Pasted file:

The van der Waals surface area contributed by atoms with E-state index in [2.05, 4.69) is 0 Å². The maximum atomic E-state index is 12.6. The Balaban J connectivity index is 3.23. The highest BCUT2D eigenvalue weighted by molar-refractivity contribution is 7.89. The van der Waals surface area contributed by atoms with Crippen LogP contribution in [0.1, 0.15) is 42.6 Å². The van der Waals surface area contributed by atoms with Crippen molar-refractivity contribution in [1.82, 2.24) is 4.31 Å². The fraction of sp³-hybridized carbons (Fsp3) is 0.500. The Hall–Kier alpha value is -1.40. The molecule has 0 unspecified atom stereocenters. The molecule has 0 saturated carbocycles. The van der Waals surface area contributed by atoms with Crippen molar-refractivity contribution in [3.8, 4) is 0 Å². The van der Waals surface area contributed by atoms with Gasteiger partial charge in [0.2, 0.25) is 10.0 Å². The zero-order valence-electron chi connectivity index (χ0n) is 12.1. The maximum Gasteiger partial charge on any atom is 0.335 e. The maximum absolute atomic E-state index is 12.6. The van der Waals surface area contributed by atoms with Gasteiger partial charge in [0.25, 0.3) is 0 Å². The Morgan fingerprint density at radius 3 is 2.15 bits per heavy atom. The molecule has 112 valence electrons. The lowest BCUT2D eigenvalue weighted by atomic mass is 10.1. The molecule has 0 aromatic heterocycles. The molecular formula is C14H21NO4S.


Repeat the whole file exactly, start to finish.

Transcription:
The van der Waals surface area contributed by atoms with E-state index in [2.05, 4.69) is 0 Å². The maximum atomic E-state index is 12.6. The Balaban J connectivity index is 3.23. The highest BCUT2D eigenvalue weighted by molar-refractivity contribution is 7.89. The van der Waals surface area contributed by atoms with Crippen LogP contribution in [0.1, 0.15) is 42.6 Å². The van der Waals surface area contributed by atoms with Crippen molar-refractivity contribution in [1.82, 2.24) is 4.31 Å². The fraction of sp³-hybridized carbons (Fsp3) is 0.500. The Hall–Kier alpha value is -1.40. The molecule has 0 unspecified atom stereocenters. The molecule has 0 saturated carbocycles. The van der Waals surface area contributed by atoms with Crippen molar-refractivity contribution in [3.8, 4) is 0 Å². The van der Waals surface area contributed by atoms with Gasteiger partial charge in [0.2, 0.25) is 10.0 Å². The zero-order valence-electron chi connectivity index (χ0n) is 12.1. The maximum Gasteiger partial charge on any atom is 0.335 e. The maximum absolute atomic E-state index is 12.6. The van der Waals surface area contributed by atoms with Gasteiger partial charge in [0.25, 0.3) is 0 Å². The Morgan fingerprint density at radius 3 is 2.15 bits per heavy atom. The molecule has 112 valence electrons. The lowest BCUT2D eigenvalue weighted by atomic mass is 10.1. The molecule has 0 aromatic heterocycles. The molecular formula is C14H21NO4S.